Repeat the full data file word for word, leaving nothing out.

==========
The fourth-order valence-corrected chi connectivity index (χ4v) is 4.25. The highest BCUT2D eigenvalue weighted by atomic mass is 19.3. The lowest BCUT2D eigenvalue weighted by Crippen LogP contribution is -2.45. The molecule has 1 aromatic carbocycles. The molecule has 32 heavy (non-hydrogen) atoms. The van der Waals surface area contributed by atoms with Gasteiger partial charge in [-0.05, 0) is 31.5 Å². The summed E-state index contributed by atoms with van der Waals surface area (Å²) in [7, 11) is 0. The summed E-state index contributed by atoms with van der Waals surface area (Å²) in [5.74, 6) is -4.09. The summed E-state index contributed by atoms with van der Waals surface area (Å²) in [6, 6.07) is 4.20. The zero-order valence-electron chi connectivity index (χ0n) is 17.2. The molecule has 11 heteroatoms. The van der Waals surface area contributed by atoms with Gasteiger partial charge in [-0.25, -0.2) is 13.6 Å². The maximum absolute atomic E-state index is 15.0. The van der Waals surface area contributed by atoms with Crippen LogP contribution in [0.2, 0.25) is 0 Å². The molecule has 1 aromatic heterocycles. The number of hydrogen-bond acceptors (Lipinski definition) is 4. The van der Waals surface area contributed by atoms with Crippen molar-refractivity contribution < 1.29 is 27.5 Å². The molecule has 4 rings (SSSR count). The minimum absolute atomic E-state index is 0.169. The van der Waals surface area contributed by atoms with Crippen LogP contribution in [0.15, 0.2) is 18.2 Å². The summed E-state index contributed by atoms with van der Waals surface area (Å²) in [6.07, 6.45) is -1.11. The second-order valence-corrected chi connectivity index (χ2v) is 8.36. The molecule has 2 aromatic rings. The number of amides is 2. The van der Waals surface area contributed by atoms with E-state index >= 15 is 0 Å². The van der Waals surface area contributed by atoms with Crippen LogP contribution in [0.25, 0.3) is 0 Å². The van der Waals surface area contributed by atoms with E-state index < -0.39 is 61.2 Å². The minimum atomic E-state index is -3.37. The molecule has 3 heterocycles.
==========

The fourth-order valence-corrected chi connectivity index (χ4v) is 4.25. The highest BCUT2D eigenvalue weighted by atomic mass is 19.3. The lowest BCUT2D eigenvalue weighted by Crippen LogP contribution is -2.45. The molecule has 1 aromatic carbocycles. The molecule has 32 heavy (non-hydrogen) atoms. The van der Waals surface area contributed by atoms with Gasteiger partial charge in [-0.05, 0) is 31.5 Å². The summed E-state index contributed by atoms with van der Waals surface area (Å²) in [7, 11) is 0. The summed E-state index contributed by atoms with van der Waals surface area (Å²) in [5.74, 6) is -4.09. The summed E-state index contributed by atoms with van der Waals surface area (Å²) in [6, 6.07) is 4.20. The zero-order valence-electron chi connectivity index (χ0n) is 17.2. The molecule has 11 heteroatoms. The van der Waals surface area contributed by atoms with Gasteiger partial charge in [-0.25, -0.2) is 13.6 Å². The maximum absolute atomic E-state index is 15.0. The van der Waals surface area contributed by atoms with Crippen LogP contribution in [0.2, 0.25) is 0 Å². The molecule has 1 aromatic heterocycles. The number of hydrogen-bond acceptors (Lipinski definition) is 4. The van der Waals surface area contributed by atoms with Crippen molar-refractivity contribution < 1.29 is 27.5 Å². The molecule has 4 rings (SSSR count). The minimum absolute atomic E-state index is 0.169. The van der Waals surface area contributed by atoms with Crippen LogP contribution in [0.15, 0.2) is 18.2 Å². The summed E-state index contributed by atoms with van der Waals surface area (Å²) in [6.07, 6.45) is -1.11. The second-order valence-corrected chi connectivity index (χ2v) is 8.36. The molecule has 2 aromatic rings. The number of amides is 2. The van der Waals surface area contributed by atoms with E-state index >= 15 is 0 Å². The van der Waals surface area contributed by atoms with Crippen LogP contribution in [0.25, 0.3) is 0 Å². The van der Waals surface area contributed by atoms with E-state index < -0.39 is 61.2 Å². The minimum atomic E-state index is -3.37. The molecule has 3 heterocycles.